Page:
Contact us immediately at firstname.lastname@example.org with the word “Hacking”
in the subject. Include copies of suspected phishing emails.
If you lose access to an account, file a Support ticket and email the
ticket number to email@example.com.
Review our security guidelines to help make sure your accounts are as
secure as possible.
Talk with your security team about ensuring that your corporate email
system is as safe as possible. A third-party provider that allows for
two-factor authentication might be a safer solution.
Strong security practices will reduce your vulnerability to phishing.
Consider the following suggestions:
Designate one computer to use for Twitter. This helps keep your
Twitter password from being spread around. Don’t use this computer to
read email or surf the web, to reduce the chances of malware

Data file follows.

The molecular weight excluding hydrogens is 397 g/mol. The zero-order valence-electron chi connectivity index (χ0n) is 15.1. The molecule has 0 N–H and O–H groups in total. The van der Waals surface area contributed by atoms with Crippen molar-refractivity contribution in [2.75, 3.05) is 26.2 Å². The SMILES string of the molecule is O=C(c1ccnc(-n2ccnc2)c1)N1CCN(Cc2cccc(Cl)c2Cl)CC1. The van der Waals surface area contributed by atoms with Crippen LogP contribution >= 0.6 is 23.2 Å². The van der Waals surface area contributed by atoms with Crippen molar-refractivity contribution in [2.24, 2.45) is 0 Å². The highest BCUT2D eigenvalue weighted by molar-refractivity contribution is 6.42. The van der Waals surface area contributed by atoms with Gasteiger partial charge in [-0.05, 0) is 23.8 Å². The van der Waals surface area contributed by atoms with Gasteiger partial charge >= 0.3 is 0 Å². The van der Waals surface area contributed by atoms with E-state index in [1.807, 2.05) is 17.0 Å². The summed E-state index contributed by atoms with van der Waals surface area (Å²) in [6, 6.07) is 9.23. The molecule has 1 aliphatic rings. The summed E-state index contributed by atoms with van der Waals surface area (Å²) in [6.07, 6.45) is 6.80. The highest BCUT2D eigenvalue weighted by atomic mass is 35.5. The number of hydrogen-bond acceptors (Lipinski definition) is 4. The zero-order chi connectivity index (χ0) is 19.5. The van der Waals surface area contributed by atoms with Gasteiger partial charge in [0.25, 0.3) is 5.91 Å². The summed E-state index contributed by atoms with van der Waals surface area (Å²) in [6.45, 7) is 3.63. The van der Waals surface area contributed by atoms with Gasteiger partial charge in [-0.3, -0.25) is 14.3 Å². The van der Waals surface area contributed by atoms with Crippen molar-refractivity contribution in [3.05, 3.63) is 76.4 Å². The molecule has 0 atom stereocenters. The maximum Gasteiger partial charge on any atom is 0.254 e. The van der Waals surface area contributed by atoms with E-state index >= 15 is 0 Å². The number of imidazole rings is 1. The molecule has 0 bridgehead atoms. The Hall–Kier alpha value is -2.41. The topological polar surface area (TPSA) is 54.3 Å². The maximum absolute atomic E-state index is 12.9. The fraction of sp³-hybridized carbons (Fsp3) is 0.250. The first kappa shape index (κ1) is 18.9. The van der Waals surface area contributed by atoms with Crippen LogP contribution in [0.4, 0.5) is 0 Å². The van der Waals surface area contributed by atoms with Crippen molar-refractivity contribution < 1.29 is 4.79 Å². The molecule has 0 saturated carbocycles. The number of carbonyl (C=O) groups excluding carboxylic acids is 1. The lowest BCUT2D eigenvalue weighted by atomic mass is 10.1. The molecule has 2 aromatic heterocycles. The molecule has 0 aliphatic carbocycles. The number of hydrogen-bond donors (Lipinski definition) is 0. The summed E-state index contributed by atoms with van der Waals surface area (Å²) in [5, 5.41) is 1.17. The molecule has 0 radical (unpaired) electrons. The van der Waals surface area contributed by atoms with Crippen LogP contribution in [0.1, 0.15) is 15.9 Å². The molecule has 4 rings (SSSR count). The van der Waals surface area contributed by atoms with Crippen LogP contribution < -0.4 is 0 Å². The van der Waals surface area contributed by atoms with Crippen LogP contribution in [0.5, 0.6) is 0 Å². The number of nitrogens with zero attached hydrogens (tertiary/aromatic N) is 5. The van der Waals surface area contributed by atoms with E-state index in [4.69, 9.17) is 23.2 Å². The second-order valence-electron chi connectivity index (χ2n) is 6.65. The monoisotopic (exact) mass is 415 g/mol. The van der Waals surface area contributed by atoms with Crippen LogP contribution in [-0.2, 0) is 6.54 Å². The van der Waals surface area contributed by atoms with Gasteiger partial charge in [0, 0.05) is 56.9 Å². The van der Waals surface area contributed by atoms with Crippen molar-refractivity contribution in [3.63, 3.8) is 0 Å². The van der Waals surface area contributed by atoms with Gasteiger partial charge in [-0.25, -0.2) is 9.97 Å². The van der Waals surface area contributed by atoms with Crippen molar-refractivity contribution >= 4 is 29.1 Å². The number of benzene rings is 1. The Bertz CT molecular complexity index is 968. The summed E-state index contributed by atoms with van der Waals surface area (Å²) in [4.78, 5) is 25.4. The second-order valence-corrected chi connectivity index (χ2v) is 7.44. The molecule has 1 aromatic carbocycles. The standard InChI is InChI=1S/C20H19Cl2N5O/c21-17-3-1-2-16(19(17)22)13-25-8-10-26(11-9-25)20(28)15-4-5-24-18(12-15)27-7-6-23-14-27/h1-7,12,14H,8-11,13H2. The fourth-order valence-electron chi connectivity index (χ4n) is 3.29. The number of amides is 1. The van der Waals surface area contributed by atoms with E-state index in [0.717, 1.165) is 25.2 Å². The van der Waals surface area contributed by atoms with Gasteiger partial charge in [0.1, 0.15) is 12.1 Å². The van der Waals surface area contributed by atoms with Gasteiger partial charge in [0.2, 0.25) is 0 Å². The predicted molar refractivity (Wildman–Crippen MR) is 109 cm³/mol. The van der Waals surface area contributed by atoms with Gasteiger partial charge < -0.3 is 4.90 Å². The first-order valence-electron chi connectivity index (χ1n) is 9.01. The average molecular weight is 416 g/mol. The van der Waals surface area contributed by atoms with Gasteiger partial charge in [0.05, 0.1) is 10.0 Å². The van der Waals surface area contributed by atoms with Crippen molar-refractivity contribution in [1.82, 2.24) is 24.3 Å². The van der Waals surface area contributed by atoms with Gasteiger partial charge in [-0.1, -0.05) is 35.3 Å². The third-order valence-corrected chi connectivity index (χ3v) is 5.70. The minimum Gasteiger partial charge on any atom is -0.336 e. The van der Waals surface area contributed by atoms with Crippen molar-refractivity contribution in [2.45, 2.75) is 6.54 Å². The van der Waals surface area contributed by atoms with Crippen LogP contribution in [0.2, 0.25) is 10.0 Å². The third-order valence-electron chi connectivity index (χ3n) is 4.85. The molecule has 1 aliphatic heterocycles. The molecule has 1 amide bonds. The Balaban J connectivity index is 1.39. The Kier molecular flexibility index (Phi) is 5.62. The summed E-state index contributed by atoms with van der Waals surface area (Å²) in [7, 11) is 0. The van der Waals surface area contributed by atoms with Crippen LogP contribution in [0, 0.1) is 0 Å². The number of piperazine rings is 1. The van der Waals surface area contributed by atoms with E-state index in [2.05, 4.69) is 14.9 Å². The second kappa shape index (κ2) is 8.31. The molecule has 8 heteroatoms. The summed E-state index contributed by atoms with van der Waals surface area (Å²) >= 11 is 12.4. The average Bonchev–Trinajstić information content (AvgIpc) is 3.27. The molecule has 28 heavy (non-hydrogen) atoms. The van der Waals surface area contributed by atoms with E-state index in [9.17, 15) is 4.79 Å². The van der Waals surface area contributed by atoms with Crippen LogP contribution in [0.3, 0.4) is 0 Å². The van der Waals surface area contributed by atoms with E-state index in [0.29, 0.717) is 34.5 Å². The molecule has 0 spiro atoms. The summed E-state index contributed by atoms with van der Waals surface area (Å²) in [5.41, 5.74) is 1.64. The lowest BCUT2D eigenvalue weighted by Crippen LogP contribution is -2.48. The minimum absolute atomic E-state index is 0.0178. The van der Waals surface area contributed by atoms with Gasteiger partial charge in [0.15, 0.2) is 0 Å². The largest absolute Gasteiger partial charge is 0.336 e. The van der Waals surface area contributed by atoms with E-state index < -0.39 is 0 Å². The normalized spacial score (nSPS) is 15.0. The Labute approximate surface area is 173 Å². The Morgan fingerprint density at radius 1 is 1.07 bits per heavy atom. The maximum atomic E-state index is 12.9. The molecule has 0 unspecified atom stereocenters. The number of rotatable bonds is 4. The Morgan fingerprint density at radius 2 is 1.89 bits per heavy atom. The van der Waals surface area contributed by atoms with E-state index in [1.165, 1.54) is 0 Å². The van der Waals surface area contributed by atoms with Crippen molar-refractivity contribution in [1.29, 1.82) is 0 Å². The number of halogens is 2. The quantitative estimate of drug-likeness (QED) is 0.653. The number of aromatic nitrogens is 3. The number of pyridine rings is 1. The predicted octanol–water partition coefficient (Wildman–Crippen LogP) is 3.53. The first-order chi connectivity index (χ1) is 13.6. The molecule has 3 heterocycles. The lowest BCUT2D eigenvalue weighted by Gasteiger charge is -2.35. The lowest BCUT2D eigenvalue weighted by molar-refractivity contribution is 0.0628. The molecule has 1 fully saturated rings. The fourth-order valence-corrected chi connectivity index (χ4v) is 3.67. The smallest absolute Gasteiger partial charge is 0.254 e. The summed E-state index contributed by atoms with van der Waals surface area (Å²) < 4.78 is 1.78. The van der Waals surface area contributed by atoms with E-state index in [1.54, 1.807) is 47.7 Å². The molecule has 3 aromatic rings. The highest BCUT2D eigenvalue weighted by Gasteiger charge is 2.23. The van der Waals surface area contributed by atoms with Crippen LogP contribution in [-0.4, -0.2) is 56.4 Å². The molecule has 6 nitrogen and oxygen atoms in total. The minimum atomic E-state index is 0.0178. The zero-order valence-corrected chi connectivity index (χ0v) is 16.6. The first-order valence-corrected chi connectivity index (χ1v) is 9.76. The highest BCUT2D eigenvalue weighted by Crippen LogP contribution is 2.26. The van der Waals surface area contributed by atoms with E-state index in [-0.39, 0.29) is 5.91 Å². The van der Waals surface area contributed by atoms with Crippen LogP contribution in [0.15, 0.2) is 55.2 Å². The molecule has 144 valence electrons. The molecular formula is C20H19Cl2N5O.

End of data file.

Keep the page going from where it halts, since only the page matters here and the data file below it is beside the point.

Minimize the number of people that have access. Even if you use a
third-party platform to avoid sharing the actual Twitter account
password, each of these people is a possible avenue for phishing or
Check for signs of compromise. Checking your email address and
authorized apps weekly or monthly can help detect unauthorized access
and address the problem before access is abused.
Double-check the email address associated with your Twitter accounts:
Review the apps authorized to access your accounts:
Change your password regularly. Changing your Twitter password
quarterly or yearly can reset the clock if a password has leaked.
Using a Password Manager integrated into your browser can help prevent
successful phishing attacks.
Third-party solutions such as 1Password or LastPass, as well as the
browser’s built-in password manager, will only auto-fill passwords on
the correct website. If the password manager does not auto-fill, this
might indicate a phishing attempt.
Password managers make it much easier to use a very strong password.
Very difficult passwords will discourage memorization, which will
greatly reduce the chances of being phished.
Be certain to set a master password, since otherwise passwords may be
Don’t hesitate to email us if you need assistance.
Owl image via Shutterstock